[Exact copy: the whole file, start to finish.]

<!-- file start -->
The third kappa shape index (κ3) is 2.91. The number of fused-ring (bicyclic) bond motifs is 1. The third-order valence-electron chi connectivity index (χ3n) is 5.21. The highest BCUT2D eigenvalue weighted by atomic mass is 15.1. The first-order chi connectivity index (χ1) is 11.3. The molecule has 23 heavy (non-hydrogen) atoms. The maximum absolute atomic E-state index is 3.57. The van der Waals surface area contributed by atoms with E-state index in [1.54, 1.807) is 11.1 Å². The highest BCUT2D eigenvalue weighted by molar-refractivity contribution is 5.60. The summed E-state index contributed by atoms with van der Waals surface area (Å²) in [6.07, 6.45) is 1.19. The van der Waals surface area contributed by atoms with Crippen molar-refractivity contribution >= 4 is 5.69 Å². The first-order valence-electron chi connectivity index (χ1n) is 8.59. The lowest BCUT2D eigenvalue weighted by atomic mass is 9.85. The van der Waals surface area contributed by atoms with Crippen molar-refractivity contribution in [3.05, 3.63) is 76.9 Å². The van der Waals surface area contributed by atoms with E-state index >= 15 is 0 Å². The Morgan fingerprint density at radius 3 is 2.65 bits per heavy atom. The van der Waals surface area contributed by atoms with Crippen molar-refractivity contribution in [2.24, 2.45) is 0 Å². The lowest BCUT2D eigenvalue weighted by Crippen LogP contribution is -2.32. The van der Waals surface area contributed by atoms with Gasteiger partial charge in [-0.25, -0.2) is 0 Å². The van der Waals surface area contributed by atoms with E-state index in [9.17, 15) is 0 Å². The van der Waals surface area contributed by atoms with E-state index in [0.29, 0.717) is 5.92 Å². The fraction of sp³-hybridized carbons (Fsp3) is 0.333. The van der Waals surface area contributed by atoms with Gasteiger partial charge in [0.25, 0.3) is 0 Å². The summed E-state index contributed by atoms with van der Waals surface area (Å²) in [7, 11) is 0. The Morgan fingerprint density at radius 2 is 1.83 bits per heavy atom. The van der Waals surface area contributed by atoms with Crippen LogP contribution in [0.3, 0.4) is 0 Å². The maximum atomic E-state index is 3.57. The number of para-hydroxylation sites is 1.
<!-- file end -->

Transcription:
The third kappa shape index (κ3) is 2.91. The number of fused-ring (bicyclic) bond motifs is 1. The third-order valence-electron chi connectivity index (χ3n) is 5.21. The highest BCUT2D eigenvalue weighted by atomic mass is 15.1. The first-order chi connectivity index (χ1) is 11.3. The molecule has 23 heavy (non-hydrogen) atoms. The maximum absolute atomic E-state index is 3.57. The van der Waals surface area contributed by atoms with E-state index in [1.54, 1.807) is 11.1 Å². The highest BCUT2D eigenvalue weighted by molar-refractivity contribution is 5.60. The summed E-state index contributed by atoms with van der Waals surface area (Å²) in [6.07, 6.45) is 1.19. The van der Waals surface area contributed by atoms with Crippen molar-refractivity contribution >= 4 is 5.69 Å². The first-order valence-electron chi connectivity index (χ1n) is 8.59. The lowest BCUT2D eigenvalue weighted by atomic mass is 9.85. The van der Waals surface area contributed by atoms with Crippen molar-refractivity contribution in [3.05, 3.63) is 76.9 Å². The van der Waals surface area contributed by atoms with E-state index >= 15 is 0 Å². The Morgan fingerprint density at radius 3 is 2.65 bits per heavy atom. The van der Waals surface area contributed by atoms with Crippen molar-refractivity contribution in [2.24, 2.45) is 0 Å². The lowest BCUT2D eigenvalue weighted by Crippen LogP contribution is -2.32. The van der Waals surface area contributed by atoms with Gasteiger partial charge in [-0.25, -0.2) is 0 Å². The van der Waals surface area contributed by atoms with E-state index in [9.17, 15) is 0 Å². The van der Waals surface area contributed by atoms with E-state index in [0.29, 0.717) is 5.92 Å². The fraction of sp³-hybridized carbons (Fsp3) is 0.333. The van der Waals surface area contributed by atoms with Gasteiger partial charge in [0.25, 0.3) is 0 Å². The summed E-state index contributed by atoms with van der Waals surface area (Å²) in [7, 11) is 0. The Morgan fingerprint density at radius 2 is 1.83 bits per heavy atom. The van der Waals surface area contributed by atoms with Crippen LogP contribution in [0.3, 0.4) is 0 Å². The maximum atomic E-state index is 3.57. The number of para-hydroxylation sites is 1.